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PRESS RELEASE: Coalition Celebrates Introduction Of The Crime Victim And Survivor Services Funding Security Act

DENVER, CO – Colorado Supports Crime Victim Services, a coalition launched by Violence Free Colorado (VFC), Colorado Coalition Against Sexual Assault (CCASA), and Colorado Organization for Victim Assistance (COVA), is spearheading a first-in-the-nation solution to the Victims of Crime Act (VOCA) funding crisis faced by Colorado victim services providers.

The Crime Victim and Survivor Services Funding Security Act, introduced in the Colorado General Assembly on Wednesday by Majority Leader Monica Duran, creates an ongoing, sustainable fund for victims’ services. HB24-1349 will refer a ballot measure to the November 2024 statewide election asking Colorado voters to approve an excise tax of 11% on the gross taxable retail sales of firearm dealers, firearms manufacturers, and ammunition vendors for all firearms, firearm precursor parts, and ammunition sold in the state. If approved, the collected revenue will fund crime victims’ services and prevention, local victim assistance and law enforcement (local VALE), mass tragedy response and gun violence prevention, and school safety.

The Crime Victim and Survivor Services Funding Security Act proposes the same excise tax levied by California’s AB-28 but focuses the revenue stream to Colorado’s victims’ services in addition to gun violence prevention and recovery. The tax on firearm and ammunition retailers proposed in this act is similar to the longstanding federal firearms and ammunition excise tax (FAET), which has placed a 10-11% excise tax on the sale of firearms and ammunition by manufacturers, producers, and importer since 1919.

“As a survivor of domestic violence, I am deeply committed to ensuring crime victims and survivors receive the support and services they deserve,” said House Majority Leader Monica Duran. “We cannot let Coloradans suffer in silence. In light of devastating funding cuts at the federal level, the Crime Victim and Survivor Services Funding Security Act will allow us to support the life-saving services that crime survivors need.”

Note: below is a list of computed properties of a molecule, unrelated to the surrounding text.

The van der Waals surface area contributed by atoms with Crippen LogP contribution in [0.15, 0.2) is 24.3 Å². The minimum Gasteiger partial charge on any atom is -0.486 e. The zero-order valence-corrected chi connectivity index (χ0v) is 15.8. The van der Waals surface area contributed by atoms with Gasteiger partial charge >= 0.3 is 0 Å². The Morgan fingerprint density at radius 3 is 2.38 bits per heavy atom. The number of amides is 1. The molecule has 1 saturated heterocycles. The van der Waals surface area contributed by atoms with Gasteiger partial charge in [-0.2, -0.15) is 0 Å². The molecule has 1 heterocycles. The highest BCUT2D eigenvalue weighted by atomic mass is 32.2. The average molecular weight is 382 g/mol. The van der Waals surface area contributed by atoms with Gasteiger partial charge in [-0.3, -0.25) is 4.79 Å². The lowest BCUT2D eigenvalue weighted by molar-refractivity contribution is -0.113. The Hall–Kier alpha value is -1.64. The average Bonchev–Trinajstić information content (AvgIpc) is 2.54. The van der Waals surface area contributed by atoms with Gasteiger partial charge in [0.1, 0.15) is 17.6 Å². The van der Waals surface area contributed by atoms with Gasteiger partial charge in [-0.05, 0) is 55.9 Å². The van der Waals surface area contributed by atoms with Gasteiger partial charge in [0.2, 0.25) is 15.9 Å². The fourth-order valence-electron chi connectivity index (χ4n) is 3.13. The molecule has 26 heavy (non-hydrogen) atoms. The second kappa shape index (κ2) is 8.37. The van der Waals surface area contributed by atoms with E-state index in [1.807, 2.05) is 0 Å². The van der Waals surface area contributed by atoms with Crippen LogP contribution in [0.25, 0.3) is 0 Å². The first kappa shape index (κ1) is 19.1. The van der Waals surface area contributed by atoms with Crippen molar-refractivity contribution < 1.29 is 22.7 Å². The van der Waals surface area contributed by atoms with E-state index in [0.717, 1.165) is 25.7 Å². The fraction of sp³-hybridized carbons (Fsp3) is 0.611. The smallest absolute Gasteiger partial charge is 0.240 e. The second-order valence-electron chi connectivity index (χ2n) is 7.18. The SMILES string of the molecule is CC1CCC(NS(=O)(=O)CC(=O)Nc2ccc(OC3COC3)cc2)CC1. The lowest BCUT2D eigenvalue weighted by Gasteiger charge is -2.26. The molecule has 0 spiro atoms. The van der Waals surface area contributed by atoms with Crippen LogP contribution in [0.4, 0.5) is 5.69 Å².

Since 2021, statewide victim service coalitions have been raising the alarm on federal funding cuts. Over 200 community-based victims’ services organizations in Colorado heavily rely on federal VOCA funding to serve Coloradans who have experienced domestic and sexual violence, child abuse, and other crimes. VOCA grants to Colorado have steadily decreased from a high of $56.7 million in 2018 to a low of $18.2 million in 2021, forcing service providers to contend with inconsistent and fluctuating funding and, for many, face the difficult decision to downsize despite increasing need for victims’ services. In Fiscal Year 2024-25, Colorado expects another reduction in the VOCA Fund of 40-50%, slashing even further the limited funding provided to our community prevention and intervention programs. Additionally, the state expects the VOCA fund will continue to face cuts in the future.

“Domestic violence shelters, 24-hr crisis lines, legal advocacy centers, and all the life-saving services survivors rely on are at risk of disappearing,” said Soledad Diaz, Director of Public Policy and Community Impact at Violence Free Colorado. “This devastating VOCA cut comes just as Colorado reports a record high of domestic violence fatalities. According to the Colorado Domestic Violence Fatality Review Board’s 2023 Annual Report, the vast majority of these fatalities (86%) involved firearms. Women are five times more likely to be killed by an intimate partner when a firearm is available.”

“No one plans to be a victim of crime, and they shouldn’t have to bear the burden of costs associated with healing,” said Elizabeth Newman, Public Policy Director at the Colorado Coalition Against Sexual Assault. “Victim services programs across the state are bracing for major reductions in staffing and services, and smaller, rural programs may even have to close their doors. Colorado needs to invest in these critical services so victims have access to the support and resources they need.”

“According to the Colorado Department of Public Health and Environment, the number of mass shootings in Colorado have been increasing since 2014. In 2022, there were 13 mass shootings with 23 deaths and 57 injuries in Colorado,” stated Courtney Sutton, Public Policy Director at Colorado Organization for Victim Assistance. “The burden of gun violence and crime falls onto victims, survivors, families, and our communities, and our state must offer crisis support and resources to help them move through the healing journey. Victims and survivors throughout Colorado need substantial investments in victim service programs, mass tragedy response, and in violence prevention.”

The dual crisis of rising gun violence rates and dwindling investment in victims’ services threatens every community across the state. The tax specified in this Crime Victim and Survivor Services Funding Security Act is a modest tax on a profitable industry whose lawful and legitimate business activity imposes substantial harmful externalities on Colorado’s families, communities, and taxpayers. Colorado Supports Crime Victim Services applauds the Colorado General Assembly for taking action to support survivors of domestic and sexual violence. The Crime Victim and Survivor Services Funding Security Act is a critical step forward to securing sustainable funding for victims of crime, responding to the gun violence epidemic, and investing in violence prevention to make Colorado safer.